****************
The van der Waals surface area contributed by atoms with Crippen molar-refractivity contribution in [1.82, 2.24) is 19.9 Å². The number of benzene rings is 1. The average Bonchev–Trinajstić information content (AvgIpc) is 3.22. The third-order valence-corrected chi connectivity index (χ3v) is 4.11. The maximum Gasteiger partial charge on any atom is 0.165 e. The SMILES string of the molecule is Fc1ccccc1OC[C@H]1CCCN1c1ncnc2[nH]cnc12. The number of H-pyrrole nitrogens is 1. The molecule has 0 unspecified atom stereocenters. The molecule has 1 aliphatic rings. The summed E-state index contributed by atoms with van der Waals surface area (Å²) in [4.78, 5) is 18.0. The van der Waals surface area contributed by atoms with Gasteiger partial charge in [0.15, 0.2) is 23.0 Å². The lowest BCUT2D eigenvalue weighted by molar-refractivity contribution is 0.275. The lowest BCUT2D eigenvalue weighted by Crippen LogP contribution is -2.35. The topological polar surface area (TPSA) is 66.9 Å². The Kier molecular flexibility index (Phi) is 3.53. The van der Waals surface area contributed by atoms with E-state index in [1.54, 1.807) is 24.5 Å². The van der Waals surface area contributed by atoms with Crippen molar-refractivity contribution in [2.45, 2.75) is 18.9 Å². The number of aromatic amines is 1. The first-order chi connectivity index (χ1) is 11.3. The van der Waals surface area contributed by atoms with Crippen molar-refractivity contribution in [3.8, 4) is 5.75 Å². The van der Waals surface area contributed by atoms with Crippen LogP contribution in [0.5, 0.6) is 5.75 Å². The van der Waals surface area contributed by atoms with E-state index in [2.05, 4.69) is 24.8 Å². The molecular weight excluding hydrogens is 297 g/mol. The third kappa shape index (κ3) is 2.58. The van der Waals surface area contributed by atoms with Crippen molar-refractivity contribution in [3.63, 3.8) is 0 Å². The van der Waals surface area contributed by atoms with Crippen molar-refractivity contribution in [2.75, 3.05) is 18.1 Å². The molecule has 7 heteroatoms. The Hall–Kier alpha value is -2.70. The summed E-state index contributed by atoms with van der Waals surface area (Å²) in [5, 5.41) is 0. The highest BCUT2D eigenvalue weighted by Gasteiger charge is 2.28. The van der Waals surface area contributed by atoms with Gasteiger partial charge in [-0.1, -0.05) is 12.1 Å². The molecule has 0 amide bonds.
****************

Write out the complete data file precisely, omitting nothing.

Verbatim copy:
The van der Waals surface area contributed by atoms with Crippen molar-refractivity contribution in [1.82, 2.24) is 19.9 Å². The number of benzene rings is 1. The average Bonchev–Trinajstić information content (AvgIpc) is 3.22. The third-order valence-corrected chi connectivity index (χ3v) is 4.11. The maximum Gasteiger partial charge on any atom is 0.165 e. The SMILES string of the molecule is Fc1ccccc1OC[C@H]1CCCN1c1ncnc2[nH]cnc12. The number of H-pyrrole nitrogens is 1. The molecule has 0 unspecified atom stereocenters. The molecule has 1 aliphatic rings. The summed E-state index contributed by atoms with van der Waals surface area (Å²) in [4.78, 5) is 18.0. The van der Waals surface area contributed by atoms with Gasteiger partial charge in [0.15, 0.2) is 23.0 Å². The lowest BCUT2D eigenvalue weighted by molar-refractivity contribution is 0.275. The lowest BCUT2D eigenvalue weighted by Crippen LogP contribution is -2.35. The topological polar surface area (TPSA) is 66.9 Å². The Kier molecular flexibility index (Phi) is 3.53. The van der Waals surface area contributed by atoms with E-state index in [1.54, 1.807) is 24.5 Å². The van der Waals surface area contributed by atoms with Crippen molar-refractivity contribution in [2.45, 2.75) is 18.9 Å². The number of aromatic amines is 1. The first-order chi connectivity index (χ1) is 11.3. The van der Waals surface area contributed by atoms with Crippen molar-refractivity contribution in [3.8, 4) is 5.75 Å². The van der Waals surface area contributed by atoms with Crippen LogP contribution in [0.5, 0.6) is 5.75 Å². The van der Waals surface area contributed by atoms with E-state index in [2.05, 4.69) is 24.8 Å². The molecular weight excluding hydrogens is 297 g/mol. The third kappa shape index (κ3) is 2.58. The van der Waals surface area contributed by atoms with Crippen molar-refractivity contribution in [3.63, 3.8) is 0 Å². The van der Waals surface area contributed by atoms with Crippen molar-refractivity contribution in [2.75, 3.05) is 18.1 Å². The molecule has 7 heteroatoms. The Hall–Kier alpha value is -2.70. The summed E-state index contributed by atoms with van der Waals surface area (Å²) in [5, 5.41) is 0. The highest BCUT2D eigenvalue weighted by Gasteiger charge is 2.28. The van der Waals surface area contributed by atoms with Gasteiger partial charge in [-0.1, -0.05) is 12.1 Å². The molecule has 0 amide bonds.